Jordan’s main drawcard is Petra, a World Heritage-listed site that was voted as one of the Seven Wonders of the World in 2007 also known as the Lost City of Petra.
Lost City of Petra
Not surprisingly, visiting Jordan with kids is fun. And Petra, in particular, is a place your kids will love exploring.
I ride a horse down to the entrance of the 1.2km gorge, known as The Siq, then dismount and walk through the Siq to the much-photographed Al-Khazneh (Treasury).
Even though I’ve seen photos of the Treasury in brochures, magazines and in “Indiana Jones and the Last Crusade”, the sight of the temple carved in rock fills me with awe.
It’s much taller than I had imagined. Carved out of the dusky pink rock-face, the soaring façade dwarfs the people and camels milling around in front of it.
What’s most amazing is that the intricate carvings in Petra Jordan were done more than two thousand years ago by the Nabataeans.
Beyond the Treasury
Most people associate Petra in Jordan with the Treasury but the famous sight is only one of hundreds of elaborate rock-cut tombs in the Petra Archaeological Park.
There are obelisks, temples and sacrificial altars. There’s a Roman-style theatre large enough for 3,000 people and two museums.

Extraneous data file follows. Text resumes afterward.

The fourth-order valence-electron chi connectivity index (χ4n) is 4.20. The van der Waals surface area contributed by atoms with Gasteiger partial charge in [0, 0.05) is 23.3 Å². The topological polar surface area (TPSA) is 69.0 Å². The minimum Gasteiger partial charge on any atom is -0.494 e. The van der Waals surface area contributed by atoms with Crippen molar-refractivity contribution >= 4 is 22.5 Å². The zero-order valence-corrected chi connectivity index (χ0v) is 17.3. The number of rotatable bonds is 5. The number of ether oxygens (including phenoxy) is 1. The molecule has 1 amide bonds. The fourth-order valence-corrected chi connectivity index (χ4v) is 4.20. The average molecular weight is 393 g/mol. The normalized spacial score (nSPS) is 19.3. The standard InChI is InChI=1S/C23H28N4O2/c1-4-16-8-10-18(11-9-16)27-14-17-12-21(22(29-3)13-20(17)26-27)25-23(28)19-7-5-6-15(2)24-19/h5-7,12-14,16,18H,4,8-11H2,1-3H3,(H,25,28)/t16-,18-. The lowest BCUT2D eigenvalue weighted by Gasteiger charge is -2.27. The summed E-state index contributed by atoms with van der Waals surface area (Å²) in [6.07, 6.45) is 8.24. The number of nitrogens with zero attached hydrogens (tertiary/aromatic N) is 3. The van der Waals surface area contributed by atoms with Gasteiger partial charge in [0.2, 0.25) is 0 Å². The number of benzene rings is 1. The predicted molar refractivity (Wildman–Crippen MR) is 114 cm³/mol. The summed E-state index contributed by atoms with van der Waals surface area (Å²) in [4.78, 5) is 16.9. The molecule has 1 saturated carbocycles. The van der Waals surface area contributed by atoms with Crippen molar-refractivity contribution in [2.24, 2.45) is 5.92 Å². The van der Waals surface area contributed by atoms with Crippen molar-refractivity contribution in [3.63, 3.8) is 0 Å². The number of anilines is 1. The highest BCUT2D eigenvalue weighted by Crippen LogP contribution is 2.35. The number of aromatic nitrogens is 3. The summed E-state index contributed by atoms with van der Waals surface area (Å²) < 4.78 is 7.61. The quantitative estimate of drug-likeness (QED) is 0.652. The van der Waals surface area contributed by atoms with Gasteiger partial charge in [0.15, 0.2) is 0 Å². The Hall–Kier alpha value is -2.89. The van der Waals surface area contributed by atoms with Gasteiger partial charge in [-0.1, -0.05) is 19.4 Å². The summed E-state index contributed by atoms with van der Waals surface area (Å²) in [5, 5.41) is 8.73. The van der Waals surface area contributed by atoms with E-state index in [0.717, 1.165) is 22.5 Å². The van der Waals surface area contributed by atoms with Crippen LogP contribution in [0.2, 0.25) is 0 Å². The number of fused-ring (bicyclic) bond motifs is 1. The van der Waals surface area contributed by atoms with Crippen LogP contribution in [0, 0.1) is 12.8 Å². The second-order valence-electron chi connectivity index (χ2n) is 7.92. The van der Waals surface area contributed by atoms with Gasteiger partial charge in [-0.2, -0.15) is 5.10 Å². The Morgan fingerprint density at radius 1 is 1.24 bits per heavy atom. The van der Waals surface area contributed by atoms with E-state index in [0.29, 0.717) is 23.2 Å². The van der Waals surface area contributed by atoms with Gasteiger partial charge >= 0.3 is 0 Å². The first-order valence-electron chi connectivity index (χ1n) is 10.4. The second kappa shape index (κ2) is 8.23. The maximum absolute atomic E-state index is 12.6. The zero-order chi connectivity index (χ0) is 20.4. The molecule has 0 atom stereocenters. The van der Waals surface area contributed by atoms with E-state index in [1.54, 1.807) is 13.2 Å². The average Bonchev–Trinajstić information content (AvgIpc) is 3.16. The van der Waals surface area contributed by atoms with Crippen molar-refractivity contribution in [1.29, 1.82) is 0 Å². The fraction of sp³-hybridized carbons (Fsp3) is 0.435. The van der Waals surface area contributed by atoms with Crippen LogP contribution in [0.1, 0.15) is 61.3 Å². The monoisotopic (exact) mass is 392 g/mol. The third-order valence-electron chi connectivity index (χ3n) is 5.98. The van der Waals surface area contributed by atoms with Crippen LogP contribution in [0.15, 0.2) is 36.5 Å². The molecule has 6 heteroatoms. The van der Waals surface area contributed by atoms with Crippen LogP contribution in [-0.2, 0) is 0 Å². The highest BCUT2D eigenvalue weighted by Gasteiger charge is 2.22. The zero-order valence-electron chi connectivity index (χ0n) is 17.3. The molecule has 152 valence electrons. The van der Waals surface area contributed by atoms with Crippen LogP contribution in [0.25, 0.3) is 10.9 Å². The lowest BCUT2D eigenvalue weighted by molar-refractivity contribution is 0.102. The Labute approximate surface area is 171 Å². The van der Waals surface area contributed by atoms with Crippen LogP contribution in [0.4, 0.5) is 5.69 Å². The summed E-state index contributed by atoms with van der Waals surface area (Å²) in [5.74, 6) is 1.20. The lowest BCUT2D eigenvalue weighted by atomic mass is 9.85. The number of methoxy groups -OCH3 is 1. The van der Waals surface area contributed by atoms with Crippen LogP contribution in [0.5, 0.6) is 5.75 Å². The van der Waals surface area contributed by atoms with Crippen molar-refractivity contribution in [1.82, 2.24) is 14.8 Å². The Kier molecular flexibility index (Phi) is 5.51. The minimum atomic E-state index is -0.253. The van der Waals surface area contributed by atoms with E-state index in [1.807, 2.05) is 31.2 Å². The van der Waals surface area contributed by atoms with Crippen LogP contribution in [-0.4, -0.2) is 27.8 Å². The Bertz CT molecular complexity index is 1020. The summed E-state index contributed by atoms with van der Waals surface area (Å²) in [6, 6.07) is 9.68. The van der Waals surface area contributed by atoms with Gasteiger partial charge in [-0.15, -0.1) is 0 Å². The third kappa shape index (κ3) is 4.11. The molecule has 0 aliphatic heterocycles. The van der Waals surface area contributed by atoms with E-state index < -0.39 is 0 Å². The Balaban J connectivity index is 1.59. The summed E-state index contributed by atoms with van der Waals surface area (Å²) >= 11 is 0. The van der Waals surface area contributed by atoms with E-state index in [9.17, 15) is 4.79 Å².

Overlooking the valley, the Ad-Deir Monastery can be reached by climbing 800 rock-cut steps. In its heyday about 30,000 people lived in Petra Jordan, thriving on trading incense and spice, and carving these magnificent tombs and temples.
Spending one day at Petra Jordan is enough to offer a taste of its charms but you need a few days to explore the area thoroughly.
After hours of walking, I succumb to a persistent nagging of a young Bedouin boy who allows me to ride on the back of his donkey for five dinar (about $7).
The sure-footed donkey climbs the steep steps to Al Madbah (High Place of Sacrifice) where Nabataean priests made offerings to their gods and where the views over the ancient city are inspirational.
The chief Nabataean deities were Dushara, symbolized by an obelisk, the goddess Al-Uzza, symbolized by a lion, and the goddess Allat, associated with natural springs.
An old Bedouin woman sits on a rock admiring the view. As I take a seat next to her, she picks up a stone from the ground and hands it to me.
The gesture is one that sticks in my mind and the stone sits on my desk as a momento of my visit to Jordan.